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What is environmental ethics?

This article examines environmental ethics – its basis in philosophy, what it means, and basic concepts.
© Adam Smith Center, Singapore

This article will equip you with the necessary tools to understand environmental ethics: (1) the definition of environmental ethics; (2) the distinction between instrumental and intrinsic value; and (3) traditional ethical theories.

Climate protest sign, reading "eco not ego" Image credit: Markus Spiske on Pexels

1. The definition of environmental ethics

Environmental ethics is a field in philosophy which concerns itself with the moral relationship between human beings and their natural environment. At its core, environmental ethics boils down to two fundamental questions: (1) do humans have duties with respect to the environment – if so, why?; and (2) what are these duties? For example, if we do have environmental obligations, are they to the human beings alive today, in the future, or non-human life within the environment? As we shall explore in the following weeks, different philosophers have different approaches to this question. In turn, this has led to the emergence of different branches of environmental ethics.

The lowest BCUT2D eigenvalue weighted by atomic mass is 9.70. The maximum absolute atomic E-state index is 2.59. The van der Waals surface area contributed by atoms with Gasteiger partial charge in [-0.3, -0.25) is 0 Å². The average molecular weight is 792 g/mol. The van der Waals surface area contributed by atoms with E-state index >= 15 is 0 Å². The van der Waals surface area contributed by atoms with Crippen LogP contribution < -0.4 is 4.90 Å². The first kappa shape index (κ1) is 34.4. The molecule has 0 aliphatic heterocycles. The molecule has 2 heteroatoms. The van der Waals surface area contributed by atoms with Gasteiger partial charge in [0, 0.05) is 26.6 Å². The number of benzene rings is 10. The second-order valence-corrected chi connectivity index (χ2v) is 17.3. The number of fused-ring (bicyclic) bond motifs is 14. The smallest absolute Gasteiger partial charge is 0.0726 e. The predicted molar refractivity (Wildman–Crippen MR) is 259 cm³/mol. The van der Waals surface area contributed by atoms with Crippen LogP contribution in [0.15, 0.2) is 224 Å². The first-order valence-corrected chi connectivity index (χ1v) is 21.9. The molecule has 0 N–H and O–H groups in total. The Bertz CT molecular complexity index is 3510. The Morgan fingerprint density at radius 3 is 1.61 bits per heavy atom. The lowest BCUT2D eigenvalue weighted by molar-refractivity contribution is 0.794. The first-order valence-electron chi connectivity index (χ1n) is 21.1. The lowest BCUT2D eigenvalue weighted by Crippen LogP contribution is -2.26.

2. The distinction between instrumental and intrinsic value

In environmental ethics, it is important to distinguish instrumental value from intrinsic value. Instrumental value is when the value of things is found in that it can be utilized to further some other ends. For example, it can be said that the instrumental value of plants is that it provides nutrients to herbivorous animals. Contrastingly, intrinsic value is when the value of things is in themselves, and not dependent on whether they are useful to achieve other ends. For example, to say that plants have intrinsic value is to say that plants have value in itself, and not that it is valuable because they act as a source of food.

3. Traditional ethical theories: consequentialism and deontology

Consequentialists determine whether an action is right or wrong through the outcome(s) produced by said action. It then follows that if the overall consequence of the action is good, the action is determined to be morally right, and vice versa. A key consequentialist moral theory is utilitarianism. Utilitarianism regards pleasure as the only intrinsic value and pain as the only intrinsic disvalue in the world. In turn, morally right actions, according to utilitarianism, are ones that produce the greatest amount of pleasure over pain.

Meanwhile, according to deontological ethical theories, the way to determine whether an action is morally right or wrong is through a clear set of moral rules. For example, if one established moral rule is to not kill or harm the innocent, then to violate this rule would be intrinsically wrong, regardless of whether it produces good consequences.

© Adam Smith Center, Singapore
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Environmental Ethics

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